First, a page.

This may be my favorite parable of Jesus. It has the surprise or twist ending that is so characteristic of his stories. The parable hasn't lost any of its difficulty when told to a 21st century audience either.
I still find it vexing.
Most people put think of themselves as having a good work ethic. And so it is easy to imagine that we would be one of the first people picked on the owner's first round-up.
|Field picking is hot, backbreaking work that |
would not likely yield generous feelings
if you are perceived as a slacker.
When the less than full-timers are bestowed with equal pay, it is shocking because we can easily imagine how we would feel. It would not be a happy feeling!
As we think about the story, we recognize that this would not be a sound business practice for a landowner to employ on a regular basis. And so this story must have deeper meaning as it relates not to human practice but to God's economy.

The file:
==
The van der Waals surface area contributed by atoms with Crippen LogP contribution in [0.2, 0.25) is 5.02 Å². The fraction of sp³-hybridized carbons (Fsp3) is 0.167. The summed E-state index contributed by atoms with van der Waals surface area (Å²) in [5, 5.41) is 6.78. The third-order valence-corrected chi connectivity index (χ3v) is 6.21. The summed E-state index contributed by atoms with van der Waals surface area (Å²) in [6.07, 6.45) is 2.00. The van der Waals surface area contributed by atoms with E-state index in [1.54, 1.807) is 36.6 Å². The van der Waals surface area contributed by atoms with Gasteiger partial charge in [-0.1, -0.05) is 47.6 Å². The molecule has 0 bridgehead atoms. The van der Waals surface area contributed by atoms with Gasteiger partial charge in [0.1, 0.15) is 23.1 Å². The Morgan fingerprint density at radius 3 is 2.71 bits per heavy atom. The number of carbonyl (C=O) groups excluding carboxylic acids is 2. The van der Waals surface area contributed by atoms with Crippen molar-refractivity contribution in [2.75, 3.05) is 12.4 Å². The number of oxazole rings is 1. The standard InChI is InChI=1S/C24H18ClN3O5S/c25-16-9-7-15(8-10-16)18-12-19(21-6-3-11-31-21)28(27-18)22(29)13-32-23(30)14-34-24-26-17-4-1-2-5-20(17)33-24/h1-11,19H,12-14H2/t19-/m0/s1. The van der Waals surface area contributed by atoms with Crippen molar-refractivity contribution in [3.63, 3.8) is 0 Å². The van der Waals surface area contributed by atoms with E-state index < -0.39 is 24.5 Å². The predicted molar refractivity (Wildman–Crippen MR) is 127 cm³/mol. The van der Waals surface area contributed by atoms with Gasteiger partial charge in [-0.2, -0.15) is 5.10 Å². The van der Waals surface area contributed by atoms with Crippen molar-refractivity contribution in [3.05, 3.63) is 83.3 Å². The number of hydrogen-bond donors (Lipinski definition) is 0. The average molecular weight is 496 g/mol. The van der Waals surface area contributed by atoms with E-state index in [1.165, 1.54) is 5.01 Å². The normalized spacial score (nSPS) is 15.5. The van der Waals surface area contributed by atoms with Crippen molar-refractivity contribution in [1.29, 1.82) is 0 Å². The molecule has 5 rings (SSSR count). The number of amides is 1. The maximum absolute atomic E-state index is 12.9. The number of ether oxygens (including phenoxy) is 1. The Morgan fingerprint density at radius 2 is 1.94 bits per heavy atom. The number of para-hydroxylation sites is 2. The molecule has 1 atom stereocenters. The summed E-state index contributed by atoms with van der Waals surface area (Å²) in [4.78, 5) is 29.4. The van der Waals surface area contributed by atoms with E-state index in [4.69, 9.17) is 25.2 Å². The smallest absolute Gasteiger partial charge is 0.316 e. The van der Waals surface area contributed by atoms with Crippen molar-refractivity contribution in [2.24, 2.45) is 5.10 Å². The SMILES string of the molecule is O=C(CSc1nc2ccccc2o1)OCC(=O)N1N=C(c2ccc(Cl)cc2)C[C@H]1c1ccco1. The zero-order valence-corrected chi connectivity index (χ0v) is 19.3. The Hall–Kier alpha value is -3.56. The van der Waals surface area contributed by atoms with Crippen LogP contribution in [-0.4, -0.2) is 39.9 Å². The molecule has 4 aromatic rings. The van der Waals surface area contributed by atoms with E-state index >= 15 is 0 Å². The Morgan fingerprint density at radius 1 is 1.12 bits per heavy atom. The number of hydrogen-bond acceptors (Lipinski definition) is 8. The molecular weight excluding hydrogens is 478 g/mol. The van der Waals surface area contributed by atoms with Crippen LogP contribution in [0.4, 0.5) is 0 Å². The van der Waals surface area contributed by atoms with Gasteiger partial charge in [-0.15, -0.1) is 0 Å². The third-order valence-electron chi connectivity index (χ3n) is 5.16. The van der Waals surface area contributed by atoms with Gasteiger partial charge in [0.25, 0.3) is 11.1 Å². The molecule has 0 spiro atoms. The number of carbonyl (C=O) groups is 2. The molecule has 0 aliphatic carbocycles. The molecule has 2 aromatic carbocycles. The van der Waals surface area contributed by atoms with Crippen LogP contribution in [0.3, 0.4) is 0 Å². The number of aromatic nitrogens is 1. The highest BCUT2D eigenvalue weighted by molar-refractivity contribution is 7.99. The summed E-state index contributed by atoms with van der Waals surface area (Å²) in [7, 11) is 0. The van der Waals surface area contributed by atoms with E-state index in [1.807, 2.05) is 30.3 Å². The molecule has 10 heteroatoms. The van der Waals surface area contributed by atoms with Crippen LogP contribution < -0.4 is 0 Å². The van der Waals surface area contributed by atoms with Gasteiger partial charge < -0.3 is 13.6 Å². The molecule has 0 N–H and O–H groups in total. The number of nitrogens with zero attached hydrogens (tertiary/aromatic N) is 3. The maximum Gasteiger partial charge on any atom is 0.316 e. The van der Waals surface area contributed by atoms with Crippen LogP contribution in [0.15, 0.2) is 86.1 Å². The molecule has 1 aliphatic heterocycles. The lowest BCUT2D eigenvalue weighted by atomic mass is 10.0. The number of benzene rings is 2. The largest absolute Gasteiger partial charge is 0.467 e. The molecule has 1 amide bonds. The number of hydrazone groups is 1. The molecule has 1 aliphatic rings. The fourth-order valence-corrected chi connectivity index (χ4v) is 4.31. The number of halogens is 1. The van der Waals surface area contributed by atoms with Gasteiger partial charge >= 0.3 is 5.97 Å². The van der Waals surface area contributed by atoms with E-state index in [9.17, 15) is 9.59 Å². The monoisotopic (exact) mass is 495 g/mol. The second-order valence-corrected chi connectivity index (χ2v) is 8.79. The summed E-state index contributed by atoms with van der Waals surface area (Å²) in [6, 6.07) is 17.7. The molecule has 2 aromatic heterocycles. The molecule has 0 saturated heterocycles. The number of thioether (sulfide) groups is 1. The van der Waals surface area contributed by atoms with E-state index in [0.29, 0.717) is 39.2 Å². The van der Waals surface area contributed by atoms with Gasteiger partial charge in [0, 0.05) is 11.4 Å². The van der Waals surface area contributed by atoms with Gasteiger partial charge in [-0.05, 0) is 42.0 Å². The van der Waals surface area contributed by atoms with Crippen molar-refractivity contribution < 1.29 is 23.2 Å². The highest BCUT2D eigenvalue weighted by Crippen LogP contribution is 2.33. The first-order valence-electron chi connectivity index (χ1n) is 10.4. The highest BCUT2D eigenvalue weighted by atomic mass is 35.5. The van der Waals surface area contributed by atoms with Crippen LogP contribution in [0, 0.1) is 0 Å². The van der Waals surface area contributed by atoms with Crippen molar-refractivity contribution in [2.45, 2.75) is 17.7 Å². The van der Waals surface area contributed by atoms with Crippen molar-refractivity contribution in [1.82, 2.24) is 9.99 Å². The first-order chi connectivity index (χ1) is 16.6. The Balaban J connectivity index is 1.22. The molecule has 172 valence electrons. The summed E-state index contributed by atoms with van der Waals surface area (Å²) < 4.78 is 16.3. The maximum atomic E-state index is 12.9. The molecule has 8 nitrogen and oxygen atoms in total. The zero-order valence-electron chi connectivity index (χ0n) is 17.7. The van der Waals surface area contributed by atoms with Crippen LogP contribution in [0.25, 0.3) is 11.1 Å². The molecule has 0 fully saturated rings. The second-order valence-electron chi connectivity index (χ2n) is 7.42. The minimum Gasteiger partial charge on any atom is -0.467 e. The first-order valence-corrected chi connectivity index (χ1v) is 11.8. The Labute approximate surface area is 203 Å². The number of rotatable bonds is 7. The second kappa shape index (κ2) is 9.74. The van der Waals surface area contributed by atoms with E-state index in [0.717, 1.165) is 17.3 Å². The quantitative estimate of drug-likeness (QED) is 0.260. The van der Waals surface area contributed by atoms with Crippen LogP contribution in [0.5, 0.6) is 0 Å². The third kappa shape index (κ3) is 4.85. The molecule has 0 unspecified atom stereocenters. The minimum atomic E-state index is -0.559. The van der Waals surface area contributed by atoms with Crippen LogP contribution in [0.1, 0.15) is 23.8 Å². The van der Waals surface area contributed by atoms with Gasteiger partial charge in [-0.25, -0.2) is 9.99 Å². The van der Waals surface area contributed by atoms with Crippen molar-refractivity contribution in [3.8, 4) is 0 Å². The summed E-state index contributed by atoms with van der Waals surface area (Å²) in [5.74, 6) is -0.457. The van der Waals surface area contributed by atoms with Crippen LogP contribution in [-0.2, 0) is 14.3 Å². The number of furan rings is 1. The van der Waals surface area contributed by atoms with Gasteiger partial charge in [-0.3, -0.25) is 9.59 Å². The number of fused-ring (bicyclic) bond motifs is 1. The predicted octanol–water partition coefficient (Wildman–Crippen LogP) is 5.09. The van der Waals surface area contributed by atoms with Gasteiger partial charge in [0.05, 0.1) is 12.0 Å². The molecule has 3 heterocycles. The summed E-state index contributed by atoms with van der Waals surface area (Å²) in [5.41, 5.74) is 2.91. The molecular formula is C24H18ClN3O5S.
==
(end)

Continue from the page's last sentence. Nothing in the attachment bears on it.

Grace doesn't make sense in an environment where we measure ourselves by our productivity.
So how do we embrace this grace not only for ourselves but in order to give it away to others?
I'll be exploring the idea that we can't fully realize grace until we begin to see it available for others on Sunday as the final sermon in the series, "Full: Finding God's Abundance in our Lives." I hope you'll join us if you're in the area - maybe we can be vexed together!
Photo by Bread for the World via Flicker.com. Used under the Creative Commons license.